John, Paul, George, and Ringo were quite generous with their talents, assisting pals such as The Rolling Stones, The Beach Boys, Ron Wood, Cream, and Elton John in the studio. But the first artist deemed worthy of a Beatle’s helping hand was Donovan. Paul McCartney could be heard bumping and grinding on Don’s late ’66 hit “Mellow Yellow” (he is especially audible ad-libbing during the instrumental break). Months earlier, Donovan became the first composer aside from Lennon to co-write a tune with McCartney when he contributed the “Sky of blue, sea of green” line to “Yellow Submarine”.


6. “All they know is what we teach ‘em.”

Donovan made an even greater contribution to Beatledom in 1968 when he tagged along with the Fabs on their Indian retreat with the Maharishi. During the trip he reportedly taught both Paul and John the fluid finger picking technique taught to him by finger picking virtuoso Bert Jansch years earlier. Without this valuable knowledge, “The White Album” may have lacked such tracks as “Blackbird” and “Julia”. Thanks, Donovan!

7. “Getting a little bit better, no doubt.”

Lots of ‘60s rockers spoke out against war, but few put their money where their mouths were like Donovan did. His first single of’67 was, in the opinion of this writer, his greatest. “Epistle to Dippy” is musically beguiling, with its twangy guitar hook and cheeky fiddle break. Lyrically, it is a message to Donovan’s old friend, who went by the nickname “Dippy” and was currently serving in the ranks of the British Army stationed in Malaysia. When Dippy heard himself name checked in Donovan’s latest hit, he contacted the singer. And what did Donovan do after reconnecting with his buddy? He personally paid for Dippy’s military discharge! We should all have friends like that.


8. For Little Ones

The inescapable popularity of “Yellow Submarine” inspired every artist swinging in mid-‘60s London to bake up their own confection for the kiddies. The Kinks, The Who, The Move, even The Rolling Stones all made records fit for pre-teen consumption. But none of these artists were as apt for such tunes as whimsical Donovan. In late 1967, he released Rock’s first full-on children’s album. The double-disc (and Rock’s first box set) Gift from a Flower to a Garden included one record aimed at adults called “Wear Your Love Like Heaven” and one appropriately titled “For Little Ones” on which he delivered such delicate fantasies as “The Enchanted Gypsy”, “The Tinker and the Crab”, and “Starfish-on-Toast” (the two discs were released as separate albums in the U.S.). Solidifying his devotion to making listenable music for tots, he put out H.M.S. Donovan in 1971. This time all four sides of the double L.P. were custom made for the kiddies. Young parents must have expelled a hearty sigh of relief knowing they could finally toss those old copies of “The Hokey Pokey” in favor of a platter more pleasing to mature ears.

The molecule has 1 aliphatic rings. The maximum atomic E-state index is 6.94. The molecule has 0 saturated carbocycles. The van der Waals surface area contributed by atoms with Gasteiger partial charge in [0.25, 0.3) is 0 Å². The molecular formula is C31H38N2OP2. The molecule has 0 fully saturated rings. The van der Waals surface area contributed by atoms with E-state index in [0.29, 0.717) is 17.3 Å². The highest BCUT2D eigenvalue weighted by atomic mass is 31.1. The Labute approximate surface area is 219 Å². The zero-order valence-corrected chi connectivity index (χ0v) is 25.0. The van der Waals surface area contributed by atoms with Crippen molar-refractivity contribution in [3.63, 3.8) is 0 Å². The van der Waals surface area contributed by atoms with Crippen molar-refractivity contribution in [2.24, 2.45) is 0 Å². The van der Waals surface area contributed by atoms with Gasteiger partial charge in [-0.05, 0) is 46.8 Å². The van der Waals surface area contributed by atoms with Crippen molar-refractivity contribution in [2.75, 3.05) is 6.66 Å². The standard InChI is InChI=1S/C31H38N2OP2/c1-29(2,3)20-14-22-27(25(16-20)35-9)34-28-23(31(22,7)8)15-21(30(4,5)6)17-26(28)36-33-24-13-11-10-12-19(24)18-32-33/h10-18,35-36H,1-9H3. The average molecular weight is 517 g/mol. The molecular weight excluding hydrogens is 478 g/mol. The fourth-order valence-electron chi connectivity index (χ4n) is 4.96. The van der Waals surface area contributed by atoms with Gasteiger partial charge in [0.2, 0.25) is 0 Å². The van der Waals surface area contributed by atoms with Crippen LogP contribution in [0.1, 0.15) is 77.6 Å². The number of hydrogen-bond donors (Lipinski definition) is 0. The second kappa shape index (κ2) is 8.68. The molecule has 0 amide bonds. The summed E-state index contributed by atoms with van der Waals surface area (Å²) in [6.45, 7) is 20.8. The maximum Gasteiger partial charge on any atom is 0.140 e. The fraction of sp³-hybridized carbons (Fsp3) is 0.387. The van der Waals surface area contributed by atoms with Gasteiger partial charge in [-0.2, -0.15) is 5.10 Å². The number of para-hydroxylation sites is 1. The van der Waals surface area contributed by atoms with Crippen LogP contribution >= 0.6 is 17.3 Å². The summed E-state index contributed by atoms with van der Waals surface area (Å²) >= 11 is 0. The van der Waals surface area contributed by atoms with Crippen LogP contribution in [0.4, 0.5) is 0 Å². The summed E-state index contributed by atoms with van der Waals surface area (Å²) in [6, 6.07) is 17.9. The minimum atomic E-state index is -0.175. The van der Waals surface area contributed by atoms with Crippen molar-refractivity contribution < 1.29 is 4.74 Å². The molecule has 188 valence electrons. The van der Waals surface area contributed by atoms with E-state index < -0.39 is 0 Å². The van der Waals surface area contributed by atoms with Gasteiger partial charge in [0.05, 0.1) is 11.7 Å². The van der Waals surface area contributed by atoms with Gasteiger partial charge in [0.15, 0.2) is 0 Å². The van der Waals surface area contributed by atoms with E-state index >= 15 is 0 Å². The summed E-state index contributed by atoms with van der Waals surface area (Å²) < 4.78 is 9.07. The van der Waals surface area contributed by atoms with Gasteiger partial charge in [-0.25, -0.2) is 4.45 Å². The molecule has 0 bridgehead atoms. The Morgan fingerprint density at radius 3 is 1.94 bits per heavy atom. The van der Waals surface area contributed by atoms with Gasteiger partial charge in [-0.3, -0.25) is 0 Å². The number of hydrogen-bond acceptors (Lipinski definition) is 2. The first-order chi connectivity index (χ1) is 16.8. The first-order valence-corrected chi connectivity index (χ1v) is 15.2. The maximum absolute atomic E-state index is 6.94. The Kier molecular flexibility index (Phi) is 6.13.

9. Truth

Those who may have been inclined to dismiss Donovan as a lightweight have long praised him for one monumental contribute to heavy rock: his “Hurdy Gurdy Man” is the first record to feature all three of Led Zeppelin’s instrumentalists: Jimmy Page, John Bonham, and John Paul Jones. Actually, it isn’t. In fact, John Paul Jones is the only Zep to contribute to “Hurdy Gurdy Man”, but that does not squelch Donovan’s heavy credentials. On his next L.P., Barabajagal, he recruited The Jeff Beck Group to back him on the title track and “Superlungs (My Supergirl)”. The results are two bits of white-hot evidence of Donovan’s power as a pure rocker and the Jeff Beck’s Group’s ability to stir up a funky murk to rival Sly and the Family Stone.


10. “One chants out between two worlds.”

The Beatles got all the press for following Maharishi Mahesh Yogi, but his most devoted pop follower was Donovan. More than four decades after his first Indian excursion to visit the Maharishi, Donovan continues to lecture about the benefits of transcendental meditation as a path to opening the consciousness and achieving inner peace. Donovan’s TM advocacy also resulted in one of pop-culture’s most unlikely teams when he joined forces with fellow meditator and freaky genius David Lynch to spread the word. As a member of the David Lynch Foundation for Consciousness-Based Education and World Peace, Donovan works to promote the introduction of transcendental meditation into school curriculums.